The Bad: It’s really hard to complain about anything Robinson has done this year. He hasn’t shown an offensive game outside of dunking, though he is practicing a three-point shot. He can finish softly off glass near the basket if he can’t dunk it. He still tends to foul a bit too much and can be a little undisciplined going for shot fakes. His hands were an issue early in the year, but they improved in the last few months. He never really has to pass since all he does is catch passes at the basket for dunks.

Outlook: If Robinson was traded today he would be a rotational player on every single team in the NBA playoffs and play an important role. He has unbelievable defensive instincts and effort, which gives him elite potential on that end. If he ever develops into more than dunker offensively, look out. Given he has only played one year of organized basketball above the high school level, the chances of further growth are high.

Allonzo Trier

Overview: Another excellent find by the front office, Trier had a good rookie season and showed he can be a strong shot creator in the NBA.

The Good: Trier can flat out score the basketball, finishing the year averaging 10.9 points per game on .448/.394/.803 shooting. In just 22.8 minutes per game, he got to the line 3.5 times per game and finished the year with a 56.4 true shooting percentage. Before his calf injury that prematurely ended his season, Trier even became adept at finding Mitchell Robinson with lob passes.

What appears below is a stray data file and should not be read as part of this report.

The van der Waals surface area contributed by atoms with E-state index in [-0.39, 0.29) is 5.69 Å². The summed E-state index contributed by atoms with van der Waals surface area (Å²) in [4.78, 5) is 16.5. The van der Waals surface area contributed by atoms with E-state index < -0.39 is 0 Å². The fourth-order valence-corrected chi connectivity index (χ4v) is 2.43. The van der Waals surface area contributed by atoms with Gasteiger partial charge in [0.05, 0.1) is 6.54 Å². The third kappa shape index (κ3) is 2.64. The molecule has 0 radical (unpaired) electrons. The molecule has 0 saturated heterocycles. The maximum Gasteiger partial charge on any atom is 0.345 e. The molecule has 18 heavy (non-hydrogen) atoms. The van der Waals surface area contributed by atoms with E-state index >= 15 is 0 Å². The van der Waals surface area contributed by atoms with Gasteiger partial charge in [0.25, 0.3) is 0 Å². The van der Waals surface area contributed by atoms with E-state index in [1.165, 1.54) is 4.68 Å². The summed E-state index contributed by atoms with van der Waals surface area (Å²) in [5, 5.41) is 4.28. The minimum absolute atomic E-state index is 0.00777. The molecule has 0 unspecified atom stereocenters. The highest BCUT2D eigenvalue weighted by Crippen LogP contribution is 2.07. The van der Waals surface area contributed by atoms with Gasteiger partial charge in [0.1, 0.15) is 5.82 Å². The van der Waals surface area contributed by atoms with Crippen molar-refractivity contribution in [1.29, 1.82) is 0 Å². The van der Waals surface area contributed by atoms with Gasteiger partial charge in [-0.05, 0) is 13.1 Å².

The Bad: Despite handling the ball an awful lot, Trier had only a 13.1 assist percentage and averaged nearly the same amount of turnovers as assists. He gets most of his shots in isolation situations, which bogs down the offense and is not conducive to good team basketball. It’s fair to wonder whether he can help a good team win games given the style he plays. His defense has also been poor throughout the season.

Outlook: Trier’s future niche is obvious: spark scorer off the bench. The question is whether he can improve the other parts of his game enough to get him on the court. The Knicks have the option as to whether they want to bring Trier back and likely will unless they need his salary cap space to sign two superstars this offseason.

You can follow me on Twitter at for everything Knicks, Giants and the world of sports. You can also check out my Knicks podcast, The Bank Shot, which you can subscribe to on iTunes here: and all the most popular podcast platforms. You can also listen to the latest episode with Jonathan Wasserman, the lead NBA Draft Analyst for Bleacher Report on here: